Water, however, poses a different commons problem. Because access to clean water is instrumental to many modern manufacturing processes, pollution or "unfortunate byproducts" cannot be ignored by industry or viewed strictly as a government's problem to solve. Whereas air pollution was easily dismissed as a local problem --perhaps generated by industry but with no impact to operational capabilities -- water scarcity and pollution problems place constraints on industrial processes themselves.

Case Study: A Premium on Water Quality

The premium being placed on water quality is perhaps best illustrated by the difficulties that soft drink manufacturers recently have experienced in India.

During the summer, a major controversy in Kerala state developed around Coca-Cola: Its beverages were banned there because studies had showed they carried pesticide residues.

The problem originated in the source water, which was so thoroughly polluted that purifying it to U.S. standards was prohibitively expensive. Keralastate authorities then banned Pepsi's products as well, and the states of Rajasthan, Gujarat, Madhya Pradesh and Chhattisgarh eventually followed Kerala's lead. Significantly, the products of local soft drink makers were not banned -- even though the water they used contained the same kinds of impurities.

The motivation of the activists who pushed for the state bans in India points up an important issue in the larger trend . Though they capitalized on anti-American sentiment in the Indian states, their strategy and goals were more nuanced. The activists reasoned that, because Coke and Pepsi command 80 percent of the soft drinks market and have significant financial resources, the companies could persuade local governments to enforce international conventions governing the pesticides named in the water pollution allegations. The goal was not to drive out American commerce, but rather to bring its power and influence to bear in improving water quality for Indians.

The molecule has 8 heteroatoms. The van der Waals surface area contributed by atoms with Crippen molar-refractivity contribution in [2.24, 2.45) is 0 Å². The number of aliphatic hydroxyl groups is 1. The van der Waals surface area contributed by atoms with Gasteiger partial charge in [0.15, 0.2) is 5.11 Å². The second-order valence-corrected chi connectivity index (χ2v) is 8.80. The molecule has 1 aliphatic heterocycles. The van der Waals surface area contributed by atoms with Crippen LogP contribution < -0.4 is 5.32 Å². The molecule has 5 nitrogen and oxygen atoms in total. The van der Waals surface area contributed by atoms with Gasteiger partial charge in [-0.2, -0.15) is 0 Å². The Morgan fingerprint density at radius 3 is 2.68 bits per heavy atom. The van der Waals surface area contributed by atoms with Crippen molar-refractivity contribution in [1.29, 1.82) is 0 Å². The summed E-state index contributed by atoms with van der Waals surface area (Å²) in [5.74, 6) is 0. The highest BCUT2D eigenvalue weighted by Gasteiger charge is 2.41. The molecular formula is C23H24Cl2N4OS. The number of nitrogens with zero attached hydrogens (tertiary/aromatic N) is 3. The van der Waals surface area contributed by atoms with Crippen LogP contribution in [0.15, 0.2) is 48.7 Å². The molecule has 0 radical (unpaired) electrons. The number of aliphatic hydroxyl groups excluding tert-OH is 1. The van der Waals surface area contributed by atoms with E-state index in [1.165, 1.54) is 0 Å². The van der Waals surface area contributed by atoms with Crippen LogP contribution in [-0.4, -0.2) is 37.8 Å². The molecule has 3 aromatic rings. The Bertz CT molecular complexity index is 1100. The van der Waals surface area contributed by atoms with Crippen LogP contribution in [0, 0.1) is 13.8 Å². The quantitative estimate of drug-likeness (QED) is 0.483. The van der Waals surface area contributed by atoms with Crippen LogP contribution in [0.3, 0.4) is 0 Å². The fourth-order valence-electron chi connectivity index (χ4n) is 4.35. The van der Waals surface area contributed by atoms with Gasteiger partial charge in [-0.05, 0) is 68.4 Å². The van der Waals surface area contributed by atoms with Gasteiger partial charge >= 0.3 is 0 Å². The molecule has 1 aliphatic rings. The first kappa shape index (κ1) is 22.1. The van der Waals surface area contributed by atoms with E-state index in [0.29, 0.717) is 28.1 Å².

Though the activist campaign in Kerala was not tied in to other movements, the approach is not an isolated one. Those who have money and power, and for whom water issues and profits are intimately linked, increasingly will be viewed as having some responsibility for global water quality. And this view is one that corporations are increasingly likely to adopt themselves.

A Question of Supply

Just as agricultural growth in India is bringing water problems to soft drink manufacturers, the industrial boom in China is beginning to stress the water systems there (especially in Beijing and Western China), which is particularly concerning for high-tech industries. This is placing pressure on Chinese governments, both in Beijing and at the local level, to begin to consider choices relating to water and industrial development.

A team at MIT concluded in 2005 that, despite persistent drought in some areas, China has sufficient water reserves to support agricultural production in its "breadbasket region" -- the vast farming expanses of southern and central China -- for decades. It does not, however, have sufficient water supplies to maintain current levels of agricultural production and support other kinds of industry as well, particularly not water-intensive manufacturing. Yet industrial development of China's interior provinces is being highly encouraged by the central government as part of an economically critical wealth redistribution program. Many local governments are responding to the pressures by implementing water conservation programs, hoping to ensure that sufficient water supplies will be available for both farm and factory.

As was obvious with the Dongyang "pollution riots" last year,concerns about access to clean water in China are a source of political tension, and anything that either diverts or pollutes water supplies can cause unrest. The diversion of water from traditional uses in agriculture to industrial applications in some regions easily could spark new protests among poor, rural Chinese,who already are disgruntled over the government's past emphasis on the booming coastal regions. The government is attempting to correct the industrial and economic imbalance, but water scarcity issues seemingly inevitably will attach to industrialization.